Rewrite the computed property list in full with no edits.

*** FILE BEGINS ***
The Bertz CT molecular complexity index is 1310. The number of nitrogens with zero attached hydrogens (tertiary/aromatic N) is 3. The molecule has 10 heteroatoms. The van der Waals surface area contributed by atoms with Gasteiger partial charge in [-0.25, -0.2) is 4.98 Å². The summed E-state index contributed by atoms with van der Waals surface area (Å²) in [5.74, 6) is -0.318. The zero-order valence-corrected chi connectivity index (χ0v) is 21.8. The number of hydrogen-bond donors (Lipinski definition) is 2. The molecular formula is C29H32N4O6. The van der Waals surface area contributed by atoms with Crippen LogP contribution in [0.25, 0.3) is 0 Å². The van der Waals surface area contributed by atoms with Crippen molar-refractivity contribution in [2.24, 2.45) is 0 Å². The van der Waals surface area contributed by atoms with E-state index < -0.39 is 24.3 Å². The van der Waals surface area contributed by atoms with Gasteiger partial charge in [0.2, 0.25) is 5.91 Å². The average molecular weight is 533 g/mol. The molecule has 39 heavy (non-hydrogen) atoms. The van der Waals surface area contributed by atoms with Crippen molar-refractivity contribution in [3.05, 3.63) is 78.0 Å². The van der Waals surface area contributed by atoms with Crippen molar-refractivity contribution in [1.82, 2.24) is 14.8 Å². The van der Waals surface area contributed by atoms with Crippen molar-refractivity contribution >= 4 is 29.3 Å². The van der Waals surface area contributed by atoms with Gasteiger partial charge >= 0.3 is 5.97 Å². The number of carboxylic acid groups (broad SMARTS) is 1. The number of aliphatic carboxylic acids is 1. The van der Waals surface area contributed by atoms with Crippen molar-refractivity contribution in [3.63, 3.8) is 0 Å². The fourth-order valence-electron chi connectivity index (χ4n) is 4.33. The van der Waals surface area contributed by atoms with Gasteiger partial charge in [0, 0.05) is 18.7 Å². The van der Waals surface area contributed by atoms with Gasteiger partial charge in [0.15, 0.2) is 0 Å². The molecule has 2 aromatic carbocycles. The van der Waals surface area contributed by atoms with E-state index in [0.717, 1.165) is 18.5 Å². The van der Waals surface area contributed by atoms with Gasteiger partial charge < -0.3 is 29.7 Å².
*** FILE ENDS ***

The Bertz CT molecular complexity index is 1310. The number of nitrogens with zero attached hydrogens (tertiary/aromatic N) is 3. The molecule has 10 heteroatoms. The van der Waals surface area contributed by atoms with Gasteiger partial charge in [-0.25, -0.2) is 4.98 Å². The summed E-state index contributed by atoms with van der Waals surface area (Å²) in [5.74, 6) is -0.318. The zero-order valence-corrected chi connectivity index (χ0v) is 21.8. The number of hydrogen-bond donors (Lipinski definition) is 2. The molecular formula is C29H32N4O6. The van der Waals surface area contributed by atoms with Crippen LogP contribution in [0.25, 0.3) is 0 Å². The van der Waals surface area contributed by atoms with Crippen molar-refractivity contribution in [2.24, 2.45) is 0 Å². The van der Waals surface area contributed by atoms with E-state index < -0.39 is 24.3 Å². The van der Waals surface area contributed by atoms with Gasteiger partial charge in [0.2, 0.25) is 5.91 Å². The average molecular weight is 533 g/mol. The molecule has 39 heavy (non-hydrogen) atoms. The van der Waals surface area contributed by atoms with Crippen molar-refractivity contribution in [3.05, 3.63) is 78.0 Å². The van der Waals surface area contributed by atoms with Crippen molar-refractivity contribution in [1.82, 2.24) is 14.8 Å². The van der Waals surface area contributed by atoms with Crippen molar-refractivity contribution >= 4 is 29.3 Å². The van der Waals surface area contributed by atoms with Gasteiger partial charge >= 0.3 is 5.97 Å². The number of carboxylic acid groups (broad SMARTS) is 1. The number of aliphatic carboxylic acids is 1. The van der Waals surface area contributed by atoms with Crippen molar-refractivity contribution in [3.63, 3.8) is 0 Å². The fourth-order valence-electron chi connectivity index (χ4n) is 4.33. The van der Waals surface area contributed by atoms with Gasteiger partial charge in [0, 0.05) is 18.7 Å². The van der Waals surface area contributed by atoms with Gasteiger partial charge in [0.15, 0.2) is 0 Å². The molecule has 2 aromatic carbocycles. The van der Waals surface area contributed by atoms with E-state index in [0.717, 1.165) is 18.5 Å². The van der Waals surface area contributed by atoms with Gasteiger partial charge < -0.3 is 29.7 Å².